In the European hydrogen week, we review the stages of this value chain, including the great opportunities of this energy vector essential for the energy transition and the challenges that science and industry are facing for its full development.

With growing popularity, it is now common to find major energy or industrial projects that are associated, to a greater or lesser extent, with the development of hydrogen technologies and the harnessing of their potential.

Due to the current scenario of gradual energy transition, this energy vector has gained more and more prominence, concentrating many of the expectations and hopes in order to transform the current energy matrix. This is mainly due to two reasons.

On the one hand, hydrogen is an alternative that can be used for a wide variety of purposes (energy storage, industrial uses, vehicle propulsion, etc.) without producing emissions (as long as we talk about the so-called green hydrogen, which is gaining popularity and is obtained from renewable sources).

On the other hand, it is an abundant chemical element that can be obtained from water electrolysis, as in the case of "green hydrogen".

Thus, these two major advantages, among others, are giving "green" hydrogen and its value chain a notable relevance in recent years, which is expected to increase in the coming years as the technologies associated with this solution evolve.

In this sense, large public-private projects and investments announced in recent months are aimed at reinforcing the hydrogen value chain and the associated technologies, with the aim of guaranteeing its development and making this element one of the protagonists of the energy mix of the future.

Hence the proliferation in recent months, for example, of the so-called "Hydrogen Valleys": hubs around hydrogen and its technologies that are being developed in many cases by private entities with the support of the public sector.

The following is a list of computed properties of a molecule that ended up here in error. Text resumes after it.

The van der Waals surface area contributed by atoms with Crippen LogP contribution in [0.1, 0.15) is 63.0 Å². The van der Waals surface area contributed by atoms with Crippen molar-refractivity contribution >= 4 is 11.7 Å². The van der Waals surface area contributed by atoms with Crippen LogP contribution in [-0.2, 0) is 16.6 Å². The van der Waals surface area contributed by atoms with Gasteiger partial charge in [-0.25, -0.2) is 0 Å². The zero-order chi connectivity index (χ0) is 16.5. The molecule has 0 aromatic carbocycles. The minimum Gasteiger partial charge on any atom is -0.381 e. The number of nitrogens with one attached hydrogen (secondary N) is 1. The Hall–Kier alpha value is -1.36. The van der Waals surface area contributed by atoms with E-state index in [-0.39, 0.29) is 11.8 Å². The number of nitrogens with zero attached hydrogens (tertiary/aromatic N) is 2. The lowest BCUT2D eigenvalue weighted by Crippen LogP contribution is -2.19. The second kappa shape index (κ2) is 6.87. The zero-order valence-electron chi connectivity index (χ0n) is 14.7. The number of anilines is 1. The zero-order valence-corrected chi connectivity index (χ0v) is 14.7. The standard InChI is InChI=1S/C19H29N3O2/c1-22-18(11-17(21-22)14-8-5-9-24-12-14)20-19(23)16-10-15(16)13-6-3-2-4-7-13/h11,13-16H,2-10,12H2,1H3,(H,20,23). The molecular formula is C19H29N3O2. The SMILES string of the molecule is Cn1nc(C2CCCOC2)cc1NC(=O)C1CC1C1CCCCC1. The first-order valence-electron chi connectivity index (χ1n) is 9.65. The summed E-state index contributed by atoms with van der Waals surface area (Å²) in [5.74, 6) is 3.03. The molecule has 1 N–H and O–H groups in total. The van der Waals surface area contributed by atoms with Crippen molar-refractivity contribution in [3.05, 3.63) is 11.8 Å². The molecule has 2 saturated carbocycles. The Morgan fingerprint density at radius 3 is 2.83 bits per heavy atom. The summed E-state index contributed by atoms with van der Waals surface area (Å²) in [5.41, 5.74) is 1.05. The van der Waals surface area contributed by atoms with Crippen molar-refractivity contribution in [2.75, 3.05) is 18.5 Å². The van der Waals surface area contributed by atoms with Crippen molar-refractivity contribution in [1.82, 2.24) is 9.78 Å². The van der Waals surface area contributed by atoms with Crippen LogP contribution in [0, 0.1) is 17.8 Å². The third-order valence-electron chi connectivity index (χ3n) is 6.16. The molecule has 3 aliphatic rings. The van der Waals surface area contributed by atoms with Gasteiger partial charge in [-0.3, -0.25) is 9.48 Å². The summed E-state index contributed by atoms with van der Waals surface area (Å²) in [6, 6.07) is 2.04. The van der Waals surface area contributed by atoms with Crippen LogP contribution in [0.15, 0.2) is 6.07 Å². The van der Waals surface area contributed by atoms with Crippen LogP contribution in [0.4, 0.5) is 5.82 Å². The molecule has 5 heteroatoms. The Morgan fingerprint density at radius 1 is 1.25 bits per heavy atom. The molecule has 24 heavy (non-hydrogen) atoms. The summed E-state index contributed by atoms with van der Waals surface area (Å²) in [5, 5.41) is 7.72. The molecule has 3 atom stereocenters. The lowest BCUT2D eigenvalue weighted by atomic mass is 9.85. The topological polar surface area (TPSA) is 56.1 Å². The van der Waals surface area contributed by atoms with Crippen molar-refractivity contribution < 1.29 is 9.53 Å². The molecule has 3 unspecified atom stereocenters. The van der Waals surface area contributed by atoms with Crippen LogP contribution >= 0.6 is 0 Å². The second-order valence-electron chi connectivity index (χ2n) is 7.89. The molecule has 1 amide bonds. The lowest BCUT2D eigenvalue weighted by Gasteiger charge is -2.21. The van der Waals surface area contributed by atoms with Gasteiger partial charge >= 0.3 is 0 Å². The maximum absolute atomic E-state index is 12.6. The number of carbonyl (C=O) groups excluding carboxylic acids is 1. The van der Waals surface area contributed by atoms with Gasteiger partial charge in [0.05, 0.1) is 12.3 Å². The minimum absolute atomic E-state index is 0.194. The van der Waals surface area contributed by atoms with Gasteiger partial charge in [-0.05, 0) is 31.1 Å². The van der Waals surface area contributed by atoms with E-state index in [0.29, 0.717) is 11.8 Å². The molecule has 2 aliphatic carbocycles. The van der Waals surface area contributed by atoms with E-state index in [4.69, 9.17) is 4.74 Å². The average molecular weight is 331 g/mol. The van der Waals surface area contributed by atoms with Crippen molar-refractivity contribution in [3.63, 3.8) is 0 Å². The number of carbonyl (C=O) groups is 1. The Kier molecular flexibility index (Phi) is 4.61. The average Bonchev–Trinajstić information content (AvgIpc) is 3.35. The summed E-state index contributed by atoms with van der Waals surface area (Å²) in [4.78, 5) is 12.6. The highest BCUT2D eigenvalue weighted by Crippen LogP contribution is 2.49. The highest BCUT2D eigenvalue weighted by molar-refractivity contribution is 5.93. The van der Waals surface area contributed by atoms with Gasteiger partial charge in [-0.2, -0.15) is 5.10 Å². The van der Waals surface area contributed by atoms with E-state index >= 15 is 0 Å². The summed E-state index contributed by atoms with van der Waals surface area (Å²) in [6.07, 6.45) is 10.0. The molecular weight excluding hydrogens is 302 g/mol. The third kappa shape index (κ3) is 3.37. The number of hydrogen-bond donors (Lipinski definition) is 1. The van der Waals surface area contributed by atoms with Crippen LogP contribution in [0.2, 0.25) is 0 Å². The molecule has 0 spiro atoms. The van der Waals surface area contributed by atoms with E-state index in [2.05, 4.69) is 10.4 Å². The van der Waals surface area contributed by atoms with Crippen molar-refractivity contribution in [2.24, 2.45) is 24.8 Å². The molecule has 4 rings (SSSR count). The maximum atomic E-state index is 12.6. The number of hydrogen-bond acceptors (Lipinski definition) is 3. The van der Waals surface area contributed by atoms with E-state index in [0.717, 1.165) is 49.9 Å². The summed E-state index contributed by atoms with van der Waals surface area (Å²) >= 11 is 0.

However, much of this investment is aimed specifically at ensuring that hydrogen can be a real alternative. Despite its theoretical advantages and potential, it is an industry that still presents, apart from many opportunities, great challenges along the different stages that make up its value chain.

Boosting renewables will accelerate hydrogen production 

As explained in previous blog posts, electrolysis is currently the most sustainable and developed production method for obtaining hydrogen. It is also the system that allows to obtain the highest H2 purity (almost 100%), which makes it highly valuable as it offers better results to be exploited later on. All this, with zero impact on the environment, since it is a non-toxic process for its environment. 

Currently, there are three different categories or routes that are being developed to boost hydrogen production through electrolysis.

These routes, from most to least developed, are alkaline electrolysis (AWE), Proton Exchange Membrane electrolysis (PEM) and high temperature solid oxide electrolysis (SOEC).

Although each has its own strengths and areas of improvement, what they do have in common is the great challenge facing the industry today: the need to reduce the current production cost of obtaining hydrogen by any of these three routes.

According to estimates by the US Department of Energy, the cost of hydrogen production should be less than 2 dollars per kilogram (almost 1.8 euros) in order to be competitive in any of its applications.

However, this is a goal that still seems far off, if we go by the figures presented by the International Energy Agency in its 2019 report, where it is noted that no country or region has yet managed to reach this figure (which stands, according to the same report, at around 3 dollars). However, logic suggests that in the coming years this figure will begin to fall as the cost of renewable energies used for hydrogen production decreases, which will lead to a substantial reduction in the opex of these processes.

In addition, organizations that are supporting hydrogen, such as the International Renewable Energy Agency or the United Nations Organization itself, have defined different strategies to try to complement these forecasts with other ways of reducing this production cost. All of them seem to leverage this reduction -in addition to the use of cheaper renewables- on the development of scale economies, thus seeking to increase the level of production to large volumes that reduce the cost per kilogram produced.